Heartland Institute Experts Comment on President Obama’s Press Conference

January 14, 2013

President Barack Obama today held the final news conference of his first term, fielding questions on the debt ceiling debate, taxes, the federal budget, relations with Congress, and gun control.

The following statements from public policy experts at The Heartland Institute – a free-market think tank – may be used for attribution. For more comments, refer to the contact information below. To book a Heartland guest on your program, please contact Director of Communications Jim Lakely at jlakely@heartland.org and 312/377-4000 or (cell) 312/731-9364.


“On guns, President Obama said we need to enact measures to keep our children safe and reduce the incidence of gun violence. At the same time, he said he favors stronger background checks, limiting high-capacity magazines, and a renewed assault weapons ban. It’s all worth it if only one child’s life is saved, he said. With all due respect, what the president said is complete nonsense.

“The three measures he advocates would do absolutely nothing to keep children safe and reduce gun violence. What he ought to advocate is armed security in schools, just like his daughters have at their school. And he ought to launch countermeasures against armed gang violence in Chicago and investigate ways to keep guns out of the hands of criminals there and elsewhere. Successive tightening of measures against the law-abiding is an empty endeavor.

“About 550 people, most black or Hispanic, were shot dead in Chicago in 2012 alone, many of them in the neighborhood the president has called home for decades. He should hang his head in shame for abandoning them.”

Maureen Martin
Senior Fellow for Legal Affairs
The Heartland Institute
mmartin@heartland.org
312/377-4000


“There is no evidence anything short of a full gun ban will do anything to reduce school shootings, and that remedy is unconstitutional and would infringe on the liberties of millions of Americans. The best commentary I saw on the topic was from a California school board member asking for the freedom for each individual school district to decide its own protection policies. Some families are comfortable with and want armed guards in schools or the freedom to arm teachers. Other are not. As was tradition in the United States, school policies should be decided locally.”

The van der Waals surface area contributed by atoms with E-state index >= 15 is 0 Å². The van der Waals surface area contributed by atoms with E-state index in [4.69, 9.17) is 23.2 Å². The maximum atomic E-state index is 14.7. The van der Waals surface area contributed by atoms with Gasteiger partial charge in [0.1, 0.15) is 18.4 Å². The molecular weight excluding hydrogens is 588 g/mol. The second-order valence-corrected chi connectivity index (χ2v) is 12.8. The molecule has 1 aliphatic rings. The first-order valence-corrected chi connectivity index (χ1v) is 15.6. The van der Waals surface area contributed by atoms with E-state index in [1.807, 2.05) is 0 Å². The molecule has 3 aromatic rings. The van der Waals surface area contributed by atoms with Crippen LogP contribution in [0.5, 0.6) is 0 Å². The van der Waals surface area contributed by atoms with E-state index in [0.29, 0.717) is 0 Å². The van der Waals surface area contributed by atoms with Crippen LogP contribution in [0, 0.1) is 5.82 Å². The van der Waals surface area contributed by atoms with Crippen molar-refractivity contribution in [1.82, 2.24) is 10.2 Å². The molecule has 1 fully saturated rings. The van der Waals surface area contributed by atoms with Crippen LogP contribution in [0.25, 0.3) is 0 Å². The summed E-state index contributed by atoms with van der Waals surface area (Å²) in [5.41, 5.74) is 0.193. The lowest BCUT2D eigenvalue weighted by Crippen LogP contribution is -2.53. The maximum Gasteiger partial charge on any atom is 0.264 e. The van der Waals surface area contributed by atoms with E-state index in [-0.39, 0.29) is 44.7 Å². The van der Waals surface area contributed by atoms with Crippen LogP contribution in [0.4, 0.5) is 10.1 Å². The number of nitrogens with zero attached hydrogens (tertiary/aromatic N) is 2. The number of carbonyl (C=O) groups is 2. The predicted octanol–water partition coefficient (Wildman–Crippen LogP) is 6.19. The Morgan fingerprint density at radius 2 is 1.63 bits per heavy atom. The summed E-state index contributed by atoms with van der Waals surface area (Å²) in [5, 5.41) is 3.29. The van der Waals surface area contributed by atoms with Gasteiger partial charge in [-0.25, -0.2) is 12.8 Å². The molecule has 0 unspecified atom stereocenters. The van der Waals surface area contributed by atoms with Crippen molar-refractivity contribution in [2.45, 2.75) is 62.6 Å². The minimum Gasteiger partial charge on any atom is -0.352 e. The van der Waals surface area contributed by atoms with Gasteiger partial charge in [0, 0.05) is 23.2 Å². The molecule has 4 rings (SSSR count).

Joy Pullmann
Research Fellow, The Heartland Institute
Managing Editor, School Reform News
jpullmann@heartland.org
312/377-4000


“Raising the debt limit does not enable us to pay the bills we have already racked up. It just racks up more bills that will have to be paid, just like raising the credit limit on your credit card and borrowing still more does. That is why America’s credit rating has already been downgraded under President Obama for the first time in American history and will be again if the counterproductive policies of this thoroughly confused president are not reversed.”

Peter Ferrara
Senior Fellow for Entitlement and Budget Policy
The Heartland Institute
pferrara@heartland.org
312/377-4000


“I find it ironic that President Obama recently told Speaker John Boehner the government does not have a spending problem, and today he whined about being forced by Congress to spend money. And has President Obama never heard of presidents vetoing spending bills? Has he never heard of an amended budget?

“Congress routinely passes and presidents routinely sign bills to add spending, for everything from economic stimulus to bank bailouts to emergency storm damage relief. Congress and the president could reduce spending in some areas to free up money to pay the government’s interest on its debts, eliminating the need to raise the debt ceiling.

“Federal spending 10 years ago was about $2.2 trillion. Now it’s about $3.6 trillion. Surely in that astronomical increase in spending over 10 years, there is some money that could be put to better use by putting it toward the national debt.”

Steve Stanek
Research Fellow, Budget and Tax Policy
The Heartland Institute
Managing Editor, Budget & Tax News
sstanek@heartland.org
312/377-4000


“The presidential agitprop and disinformation hit a new high, or low, depending on your perspective, at this latest press conference. At the end fiscal year 2013, the publicly held debt of the U.S. will be two-thirds (five trillion dollars) higher than it was four years earlier, and the debt-to-GDP ratio will hit a historic modern high. This was presided over by a Democratic president aided half the time by a Democratic Senate, yet we are told the Republicans are totally irresponsible and Obama is the voice of fiscal reason.